A poll published on Thursday by the Wall Street Journal reveals that Americans are losing faith in college degrees.
According to the Wall Street Journal/NBC News poll, only 49 percent of Americans now believe that a four-year degree will lead to a good job and higher lifetime earnings. An overwhelming 47 percent claimed that they don’t believe a four-year degree will increase job and earnings prospects.
The findings reflect an increase in public skepticism of higher education from just four years ago and highlight a growing divide in opinion falling along gender, educational, regional and partisan lines. They also carry political implications for universities, already under public pressure to rein in their costs and adjust curricula after decades of sharp tuition increases.
Americans are increasingly concerned about the rising costs of an education. Student debt totals have reached $1.3 trillion, and millions have fallen behind on student-loan payments.
“I have friends from high school that are making half what I’m making, and they went and got a four-year degree or better, and they’re still $50-, $60-, $70,000 dollars in debt,” 32-year-old Jeff McKenna said, who passed on college in favor of trade school. He earns $50,000 a year as a mechanic. “There’s a huge need for skilled labor in his country.”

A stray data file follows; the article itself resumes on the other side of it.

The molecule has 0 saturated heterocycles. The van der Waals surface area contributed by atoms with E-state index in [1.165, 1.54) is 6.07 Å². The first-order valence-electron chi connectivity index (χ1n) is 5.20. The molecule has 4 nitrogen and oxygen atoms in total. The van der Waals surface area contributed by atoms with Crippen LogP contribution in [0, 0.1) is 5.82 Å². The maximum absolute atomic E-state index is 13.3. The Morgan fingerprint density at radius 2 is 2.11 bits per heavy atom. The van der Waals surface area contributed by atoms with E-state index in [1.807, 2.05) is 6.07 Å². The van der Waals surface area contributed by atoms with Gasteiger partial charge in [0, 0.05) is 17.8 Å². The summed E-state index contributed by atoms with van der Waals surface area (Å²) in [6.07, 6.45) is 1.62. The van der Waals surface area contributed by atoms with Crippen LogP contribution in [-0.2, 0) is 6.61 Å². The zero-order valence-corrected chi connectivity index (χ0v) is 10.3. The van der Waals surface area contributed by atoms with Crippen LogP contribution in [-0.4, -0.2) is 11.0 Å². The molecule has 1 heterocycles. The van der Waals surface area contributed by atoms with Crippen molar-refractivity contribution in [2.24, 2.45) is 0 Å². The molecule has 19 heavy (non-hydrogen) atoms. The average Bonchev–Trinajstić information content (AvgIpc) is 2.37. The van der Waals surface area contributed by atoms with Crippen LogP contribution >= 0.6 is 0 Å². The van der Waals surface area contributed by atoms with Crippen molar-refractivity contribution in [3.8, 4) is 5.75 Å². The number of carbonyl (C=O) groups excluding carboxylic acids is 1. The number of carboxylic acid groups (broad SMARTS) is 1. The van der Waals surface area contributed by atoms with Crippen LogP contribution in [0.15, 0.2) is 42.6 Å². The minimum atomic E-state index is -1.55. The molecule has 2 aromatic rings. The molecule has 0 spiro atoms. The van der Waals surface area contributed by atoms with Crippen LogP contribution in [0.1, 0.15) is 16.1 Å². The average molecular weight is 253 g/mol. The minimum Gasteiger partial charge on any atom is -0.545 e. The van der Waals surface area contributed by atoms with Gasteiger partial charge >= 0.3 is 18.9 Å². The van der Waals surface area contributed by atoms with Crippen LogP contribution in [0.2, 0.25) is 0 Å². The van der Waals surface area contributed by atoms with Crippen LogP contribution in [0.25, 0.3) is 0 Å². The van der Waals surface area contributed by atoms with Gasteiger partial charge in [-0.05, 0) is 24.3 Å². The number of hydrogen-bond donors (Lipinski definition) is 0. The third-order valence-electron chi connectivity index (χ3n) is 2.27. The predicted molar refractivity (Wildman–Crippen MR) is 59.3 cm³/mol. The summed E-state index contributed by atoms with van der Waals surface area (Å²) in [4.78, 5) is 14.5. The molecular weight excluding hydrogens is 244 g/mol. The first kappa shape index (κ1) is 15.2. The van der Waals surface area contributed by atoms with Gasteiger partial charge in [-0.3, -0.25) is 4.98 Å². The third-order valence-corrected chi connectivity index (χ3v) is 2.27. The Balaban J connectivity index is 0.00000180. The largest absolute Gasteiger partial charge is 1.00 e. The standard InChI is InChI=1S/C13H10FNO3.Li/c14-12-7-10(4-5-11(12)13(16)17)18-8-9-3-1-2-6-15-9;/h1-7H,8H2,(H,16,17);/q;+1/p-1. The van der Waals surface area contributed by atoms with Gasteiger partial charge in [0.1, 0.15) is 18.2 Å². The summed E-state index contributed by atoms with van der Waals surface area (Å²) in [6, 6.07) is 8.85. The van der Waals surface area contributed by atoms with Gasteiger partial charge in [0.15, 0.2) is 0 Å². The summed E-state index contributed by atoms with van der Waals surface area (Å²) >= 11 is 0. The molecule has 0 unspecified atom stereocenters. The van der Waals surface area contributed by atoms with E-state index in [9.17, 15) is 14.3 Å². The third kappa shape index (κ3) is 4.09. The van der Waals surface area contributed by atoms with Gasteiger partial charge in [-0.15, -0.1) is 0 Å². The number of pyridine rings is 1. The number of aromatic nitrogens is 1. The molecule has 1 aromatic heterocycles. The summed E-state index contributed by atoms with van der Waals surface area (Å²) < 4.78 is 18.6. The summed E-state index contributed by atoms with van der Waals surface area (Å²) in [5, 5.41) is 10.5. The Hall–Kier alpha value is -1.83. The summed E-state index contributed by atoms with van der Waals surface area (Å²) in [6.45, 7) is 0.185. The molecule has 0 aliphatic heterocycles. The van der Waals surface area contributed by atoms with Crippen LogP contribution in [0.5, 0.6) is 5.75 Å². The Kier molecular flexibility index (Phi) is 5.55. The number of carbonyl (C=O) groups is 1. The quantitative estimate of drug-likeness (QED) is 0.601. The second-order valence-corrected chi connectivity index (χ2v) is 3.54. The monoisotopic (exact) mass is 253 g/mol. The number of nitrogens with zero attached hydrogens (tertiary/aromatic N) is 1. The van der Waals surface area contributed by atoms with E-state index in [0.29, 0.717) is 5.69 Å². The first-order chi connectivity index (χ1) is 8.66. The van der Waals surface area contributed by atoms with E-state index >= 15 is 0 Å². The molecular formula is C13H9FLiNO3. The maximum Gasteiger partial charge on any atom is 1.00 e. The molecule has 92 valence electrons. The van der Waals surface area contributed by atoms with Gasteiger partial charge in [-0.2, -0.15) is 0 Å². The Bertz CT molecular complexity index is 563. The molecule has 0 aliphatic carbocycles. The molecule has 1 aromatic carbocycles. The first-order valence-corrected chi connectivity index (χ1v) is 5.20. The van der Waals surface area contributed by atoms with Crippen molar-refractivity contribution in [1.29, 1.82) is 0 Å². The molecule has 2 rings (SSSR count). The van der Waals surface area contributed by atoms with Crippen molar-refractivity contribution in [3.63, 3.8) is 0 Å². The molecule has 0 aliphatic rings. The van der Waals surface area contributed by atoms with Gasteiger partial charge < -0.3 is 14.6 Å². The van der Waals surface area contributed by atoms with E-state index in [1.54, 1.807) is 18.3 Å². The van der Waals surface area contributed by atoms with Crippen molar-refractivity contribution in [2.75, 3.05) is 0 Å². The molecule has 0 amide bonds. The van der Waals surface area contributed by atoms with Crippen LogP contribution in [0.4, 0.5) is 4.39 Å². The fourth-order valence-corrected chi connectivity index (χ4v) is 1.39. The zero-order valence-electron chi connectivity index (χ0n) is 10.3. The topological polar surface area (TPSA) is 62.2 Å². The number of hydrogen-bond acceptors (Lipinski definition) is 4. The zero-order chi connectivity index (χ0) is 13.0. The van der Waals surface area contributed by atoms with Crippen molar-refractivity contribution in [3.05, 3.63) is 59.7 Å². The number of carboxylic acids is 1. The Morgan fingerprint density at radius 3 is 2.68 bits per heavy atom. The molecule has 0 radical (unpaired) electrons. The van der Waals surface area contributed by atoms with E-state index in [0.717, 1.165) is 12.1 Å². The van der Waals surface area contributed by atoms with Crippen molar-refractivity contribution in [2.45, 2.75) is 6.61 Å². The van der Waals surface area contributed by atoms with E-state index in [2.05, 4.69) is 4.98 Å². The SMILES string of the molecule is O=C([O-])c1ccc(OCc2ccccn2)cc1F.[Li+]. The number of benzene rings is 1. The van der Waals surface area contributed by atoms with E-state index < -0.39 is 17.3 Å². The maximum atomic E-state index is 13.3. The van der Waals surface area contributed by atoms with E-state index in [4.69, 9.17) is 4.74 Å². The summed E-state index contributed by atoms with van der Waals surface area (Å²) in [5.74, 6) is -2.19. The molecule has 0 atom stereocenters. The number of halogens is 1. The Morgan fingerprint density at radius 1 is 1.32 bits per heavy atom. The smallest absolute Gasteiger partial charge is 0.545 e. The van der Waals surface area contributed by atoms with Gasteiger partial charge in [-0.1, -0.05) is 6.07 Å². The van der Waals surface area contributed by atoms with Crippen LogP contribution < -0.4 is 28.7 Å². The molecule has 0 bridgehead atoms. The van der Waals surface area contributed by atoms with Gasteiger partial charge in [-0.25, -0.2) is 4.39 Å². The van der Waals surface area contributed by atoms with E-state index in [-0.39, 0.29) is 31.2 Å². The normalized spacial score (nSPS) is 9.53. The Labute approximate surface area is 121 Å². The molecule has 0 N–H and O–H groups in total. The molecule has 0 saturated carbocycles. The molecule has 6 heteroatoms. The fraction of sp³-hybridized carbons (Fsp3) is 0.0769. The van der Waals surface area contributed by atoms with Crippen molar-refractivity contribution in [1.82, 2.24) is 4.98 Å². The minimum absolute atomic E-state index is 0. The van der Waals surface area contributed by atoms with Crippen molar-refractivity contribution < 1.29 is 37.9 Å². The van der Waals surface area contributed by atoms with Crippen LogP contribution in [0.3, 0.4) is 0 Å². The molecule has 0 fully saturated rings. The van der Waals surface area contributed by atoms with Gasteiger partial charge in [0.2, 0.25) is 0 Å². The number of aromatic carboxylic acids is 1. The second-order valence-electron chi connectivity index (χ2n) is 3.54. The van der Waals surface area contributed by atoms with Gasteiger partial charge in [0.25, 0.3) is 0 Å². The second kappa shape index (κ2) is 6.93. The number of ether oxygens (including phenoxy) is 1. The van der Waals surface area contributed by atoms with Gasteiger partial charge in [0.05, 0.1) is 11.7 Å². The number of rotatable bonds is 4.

Universities around the country have been forced to become aware of the shift in public attitude towards the product they are offering. “We’re aware of the various polls that show this decline in confidence. It’s happening across a wide variety of institutions,” said Heather Swain, Vice President for Communications and Brand Strategy at Michigan State. “One of the things we’re doing is to try and make sure people understand the value of the university in different ways.”